More than a million Hindu pilgrims have taken a ritual purifying dip in western India's sacred Godavari river as the Kumbh Mela festival in Nashik reaches its peak.
Tuesday was one of the five most auspicious days in the festival, a highlight of the Hindu religious calendar.
Many of the holy men were naked and covered with ash
The dip is considered especially significant by pilgrims because it is called the first "shahi snan", or "royal bath", of the new millennium.
The festival takes place in Nashik, some 200 kilometres (125 miles) from India's commercial capital, Bombay (Mumbai), once every 12 years.
At 0400, the stage was set for the sadhus (Hindu holy men) to take the dip at Trimbakeshwar, one of the two holy towns on the river bank.
Organisers told the BBC that more than one million ordinary pilgrims mingled with Hindu holy men on the banks of the Godavari.
Despite the swelling crowd of devotees, no major problems were reported, which many believe is a sign of the growing professionalism with which the Kumbh Mela is now being managed.
The administration has deployed more than 3,000 policemen to guard the two holy towns of Nashik and Trimbakeshwar.
As the auspicious moment for the ritual dip drew closer, sadhus rushed towards the waters, chanting sacred passages, shouting religious slogans and singing and dancing, before throwing themselves into the river.
One woman said she felt so spiritually charged, she wanted to jump right into the water.
The assembled holy men or sadhus represented various religious orders but the dreadlocked, naked Naga sadhus were the most visible.
Indifferent to their appearance, they offered prayers and sang and danced joyously before jumping into the water.
One well-known sadhu, Parbat Giri, from Ahmedabad in the western Indian state of Gujarat, said the Mela was important because of the sense of community it gave holy men from different orders.
I met Parbat Giri, who commands a huge following, the night before the auspicious day of the dip.
"I have attended the last three Kumbh Mela but the joy this time is unmatched," he said.
By noon, more than 50,000 sadhus had taken the dip. And it was still not time for the ordinary devotees to have their turn.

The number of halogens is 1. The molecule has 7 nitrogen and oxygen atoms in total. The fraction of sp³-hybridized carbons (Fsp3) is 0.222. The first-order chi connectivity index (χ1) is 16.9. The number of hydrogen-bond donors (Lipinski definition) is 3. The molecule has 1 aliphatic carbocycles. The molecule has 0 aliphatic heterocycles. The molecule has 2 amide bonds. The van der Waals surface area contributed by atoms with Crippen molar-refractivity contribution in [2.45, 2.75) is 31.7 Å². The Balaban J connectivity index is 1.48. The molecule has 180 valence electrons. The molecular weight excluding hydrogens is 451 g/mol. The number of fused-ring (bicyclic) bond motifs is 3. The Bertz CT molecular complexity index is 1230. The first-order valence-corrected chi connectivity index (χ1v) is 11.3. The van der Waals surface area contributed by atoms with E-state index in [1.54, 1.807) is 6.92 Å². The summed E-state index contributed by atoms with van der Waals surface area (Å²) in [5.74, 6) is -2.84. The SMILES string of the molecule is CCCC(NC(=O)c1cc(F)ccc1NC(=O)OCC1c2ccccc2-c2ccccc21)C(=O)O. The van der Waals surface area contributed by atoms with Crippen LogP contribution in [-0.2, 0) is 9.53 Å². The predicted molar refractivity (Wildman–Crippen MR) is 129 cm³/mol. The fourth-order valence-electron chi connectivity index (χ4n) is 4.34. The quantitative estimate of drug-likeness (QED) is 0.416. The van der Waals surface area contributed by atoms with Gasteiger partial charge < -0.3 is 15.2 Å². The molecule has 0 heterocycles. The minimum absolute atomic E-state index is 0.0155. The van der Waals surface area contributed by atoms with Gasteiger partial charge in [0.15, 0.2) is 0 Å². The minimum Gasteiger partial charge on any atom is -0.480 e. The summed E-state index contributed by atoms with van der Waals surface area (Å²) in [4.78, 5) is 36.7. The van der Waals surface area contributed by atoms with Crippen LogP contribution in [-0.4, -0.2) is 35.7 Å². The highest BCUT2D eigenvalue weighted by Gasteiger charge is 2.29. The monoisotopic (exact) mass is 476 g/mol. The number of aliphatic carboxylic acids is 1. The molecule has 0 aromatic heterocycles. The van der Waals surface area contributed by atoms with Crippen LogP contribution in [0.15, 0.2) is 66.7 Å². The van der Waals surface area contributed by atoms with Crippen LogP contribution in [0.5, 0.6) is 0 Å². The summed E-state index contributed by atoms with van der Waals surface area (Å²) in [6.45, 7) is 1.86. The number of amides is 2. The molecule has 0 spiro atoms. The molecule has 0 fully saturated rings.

The Trimbakeshwar area is so narrow that the throng of ordinary devotees appeared to be finding it hard to perform the ritual.
'Free of sin'
By late afternoon, the frenzied action had shifted to the banks of the Godavari in Nashik.
Hundreds of thousands of men and women could be seen diving into the fast-flowing river.
Wherever one looked, there were men and women, attired in colourful clothes, chanting religious slogans.
It is a chance for Hindu priests to socialise
"I have taken the dip and now I feel free of sin. I'm a new woman now," said Gita Patel of Madhya Pradesh.
Another devotee said: "It comes once in 12 years. I was looking forward to it. My entire family has come."
Nashik's administration chief, Mahesh Zagade, said he had been preparing for the festival for the last two years:
"What's absolutely required to be done has been done. We were ready to take the load of up to two million people.
"We have been preparing for the last two years in terms of widening the roads, providing parking spaces, the development of the ghats [steps], water purification and creating the village for the sadhus."
The make-shift village of white tents for the holy men is located just outside Nashik.
And it is here that thousands of pilgrims could be found at most times with sadhus and their followers taking part in yet another of the Kumbh Mela's unwritten rituals.
The pilgrims thronging the Kumbh are here from all over India and some boast that they have travelled the 200 km on foot from Mumbai.